Fred Wilt, US Olympic long distance runner and track and field coach came up with the term plyometrics. Loosely defined it means measured increases. The primary benefit of plyometric training is the speed with which it leads to increased muscle strength. Quite popular in the 1980’s and 1990’s among athletes concerned with running faster and jumping higher, plyometrics is enjoying new relevance for athletes and amateurs of all types.

What is Plyometric Training?

Formerly known as jump training Plyometrics lead the muscles through what is called a stretch shortening cycle. In the strength shortening cycle the muscle is first engaged in a lengthening or eccentric phase then in a concentric or shortening phase. The idea is that your muscles will be more powerful because of the tension stored during the short phase of the stretch. Good examples of plyometric exercises include hopping,

Plyometric Exercises

Plyometric exercises improve stability and bone density. They also strengthen muscles and burn calories and fat. Here are a few you can try today:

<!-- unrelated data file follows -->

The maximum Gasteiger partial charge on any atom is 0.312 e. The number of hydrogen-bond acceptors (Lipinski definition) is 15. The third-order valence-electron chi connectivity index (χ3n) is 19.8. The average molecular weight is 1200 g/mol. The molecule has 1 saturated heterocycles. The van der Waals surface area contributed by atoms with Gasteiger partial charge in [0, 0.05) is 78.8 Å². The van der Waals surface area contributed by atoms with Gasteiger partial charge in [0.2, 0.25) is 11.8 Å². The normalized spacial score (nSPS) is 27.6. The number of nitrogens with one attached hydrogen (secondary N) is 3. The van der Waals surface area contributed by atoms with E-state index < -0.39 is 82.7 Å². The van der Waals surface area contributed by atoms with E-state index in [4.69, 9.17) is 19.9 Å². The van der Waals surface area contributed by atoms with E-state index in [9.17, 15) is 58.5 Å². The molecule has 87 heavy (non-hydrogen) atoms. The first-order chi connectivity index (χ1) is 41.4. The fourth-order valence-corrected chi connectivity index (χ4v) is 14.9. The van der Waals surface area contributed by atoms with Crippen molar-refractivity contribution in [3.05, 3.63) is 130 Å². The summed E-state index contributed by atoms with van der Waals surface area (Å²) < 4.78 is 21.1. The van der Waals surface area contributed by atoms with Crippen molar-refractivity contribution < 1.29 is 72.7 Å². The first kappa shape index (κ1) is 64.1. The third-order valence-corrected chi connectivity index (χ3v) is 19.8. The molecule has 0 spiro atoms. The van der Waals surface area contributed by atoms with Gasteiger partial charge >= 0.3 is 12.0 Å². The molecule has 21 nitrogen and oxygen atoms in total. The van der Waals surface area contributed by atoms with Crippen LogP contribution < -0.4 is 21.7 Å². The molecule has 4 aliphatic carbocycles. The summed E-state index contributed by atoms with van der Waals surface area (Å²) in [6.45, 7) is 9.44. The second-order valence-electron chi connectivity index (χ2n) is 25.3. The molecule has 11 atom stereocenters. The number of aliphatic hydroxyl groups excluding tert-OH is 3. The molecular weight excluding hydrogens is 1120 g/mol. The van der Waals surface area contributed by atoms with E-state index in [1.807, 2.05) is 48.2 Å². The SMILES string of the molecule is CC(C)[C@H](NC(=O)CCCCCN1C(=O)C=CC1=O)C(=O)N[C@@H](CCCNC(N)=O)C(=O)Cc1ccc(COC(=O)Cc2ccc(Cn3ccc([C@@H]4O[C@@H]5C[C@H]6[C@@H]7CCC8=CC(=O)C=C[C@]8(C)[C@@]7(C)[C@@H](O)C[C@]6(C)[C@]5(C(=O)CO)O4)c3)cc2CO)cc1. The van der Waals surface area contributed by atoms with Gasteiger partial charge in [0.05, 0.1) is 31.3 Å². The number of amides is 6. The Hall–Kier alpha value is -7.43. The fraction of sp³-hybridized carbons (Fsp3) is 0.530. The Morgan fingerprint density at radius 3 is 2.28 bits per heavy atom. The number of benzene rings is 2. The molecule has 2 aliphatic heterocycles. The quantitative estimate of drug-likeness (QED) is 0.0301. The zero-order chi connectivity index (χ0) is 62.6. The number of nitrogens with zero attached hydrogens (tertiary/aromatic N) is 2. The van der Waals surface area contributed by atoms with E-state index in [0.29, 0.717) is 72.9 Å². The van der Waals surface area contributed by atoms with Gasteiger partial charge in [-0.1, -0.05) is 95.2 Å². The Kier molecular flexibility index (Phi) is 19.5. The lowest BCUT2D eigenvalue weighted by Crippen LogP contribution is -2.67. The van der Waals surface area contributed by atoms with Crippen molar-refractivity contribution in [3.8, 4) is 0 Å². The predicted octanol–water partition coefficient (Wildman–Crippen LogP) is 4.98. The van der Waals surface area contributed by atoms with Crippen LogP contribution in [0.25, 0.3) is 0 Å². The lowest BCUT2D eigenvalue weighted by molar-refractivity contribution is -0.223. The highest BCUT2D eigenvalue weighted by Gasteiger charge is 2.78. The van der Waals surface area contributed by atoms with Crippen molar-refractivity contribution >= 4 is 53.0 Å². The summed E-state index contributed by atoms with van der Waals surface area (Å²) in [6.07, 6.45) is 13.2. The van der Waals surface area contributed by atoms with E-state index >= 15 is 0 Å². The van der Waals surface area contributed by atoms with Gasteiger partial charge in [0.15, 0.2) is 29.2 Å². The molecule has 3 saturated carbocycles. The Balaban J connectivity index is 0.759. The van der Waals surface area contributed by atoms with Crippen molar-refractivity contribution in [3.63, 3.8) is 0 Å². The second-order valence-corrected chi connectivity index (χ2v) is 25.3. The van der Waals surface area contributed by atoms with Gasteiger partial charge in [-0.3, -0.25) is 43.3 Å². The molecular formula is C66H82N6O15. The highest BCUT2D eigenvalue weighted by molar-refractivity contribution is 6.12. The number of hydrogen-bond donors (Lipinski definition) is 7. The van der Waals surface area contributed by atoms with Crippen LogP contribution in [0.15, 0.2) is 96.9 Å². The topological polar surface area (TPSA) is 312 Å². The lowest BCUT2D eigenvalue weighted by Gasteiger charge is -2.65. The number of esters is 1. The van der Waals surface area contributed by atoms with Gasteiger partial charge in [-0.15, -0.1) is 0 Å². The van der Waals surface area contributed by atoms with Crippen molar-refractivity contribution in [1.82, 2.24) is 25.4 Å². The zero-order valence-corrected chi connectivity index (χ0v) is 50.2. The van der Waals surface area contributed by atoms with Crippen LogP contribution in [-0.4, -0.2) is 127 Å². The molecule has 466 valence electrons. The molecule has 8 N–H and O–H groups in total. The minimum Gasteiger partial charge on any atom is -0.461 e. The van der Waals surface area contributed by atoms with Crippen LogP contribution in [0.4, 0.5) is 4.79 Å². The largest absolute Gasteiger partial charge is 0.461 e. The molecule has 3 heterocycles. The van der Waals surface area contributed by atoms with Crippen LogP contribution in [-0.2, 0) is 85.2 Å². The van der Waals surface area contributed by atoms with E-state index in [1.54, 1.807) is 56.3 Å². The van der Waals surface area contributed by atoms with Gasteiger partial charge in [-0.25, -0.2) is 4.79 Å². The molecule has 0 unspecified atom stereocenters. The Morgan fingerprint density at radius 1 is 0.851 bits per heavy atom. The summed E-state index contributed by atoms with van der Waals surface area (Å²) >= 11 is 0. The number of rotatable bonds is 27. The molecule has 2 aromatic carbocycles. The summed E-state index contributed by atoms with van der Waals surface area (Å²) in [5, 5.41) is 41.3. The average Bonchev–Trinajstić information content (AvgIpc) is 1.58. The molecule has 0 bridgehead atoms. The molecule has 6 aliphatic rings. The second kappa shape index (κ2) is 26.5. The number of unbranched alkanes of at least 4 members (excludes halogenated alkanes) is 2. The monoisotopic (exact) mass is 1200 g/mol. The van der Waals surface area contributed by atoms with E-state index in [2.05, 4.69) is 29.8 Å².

Jump Squat Combo

–  Stand with your feet hip width apart.

–  Squat as if you are about to seat your bottom on a chair.

–  Just before your bottom might actually touch the chair jump as high as you can.

–  Upon landing, squat and immediately jump up again.

Work up to one set of 20 reps.

Lift Tuck Jump Combo 

–  Lie on your back with both knees bent and both feet planted firmly on the floor

–  Raise both arms toward the ceiling

–  Roll your body forward to a standing position – (be sure to keep abs tuck in, imagine drawing your naval up and into your spine)

–  Jump high and move while moving your heels toward your bottom (imagine sitting on your knees in mid-air). Keep arms extended straight in front of your body.

–  Work up to one set of 10 reps.

Single Leg Run Hop Combo

–  Run in place but with your knees high (moving toward your chest) as if you are attempting to jump over a bar.

–  Work up to two sets of 10 minutes.

Jump Rope

–  You remember this one! Get a sturdy rope and jump as high and as fast as you can. Go slow if it has been a while. Gradually build strength and speed to avoid injury – you don’t want to trip.

–  Work up to two sets of 10 minutes.

A great benefit of plyometrics is the efficient production of muscle strength it provides. You don’t need any special equipment or training to build more muscle power or endurance. You just need to get started. Because many plyometric exercises involve jumping or other body impacting movements, be sure to wear shoes that provide good cushioning.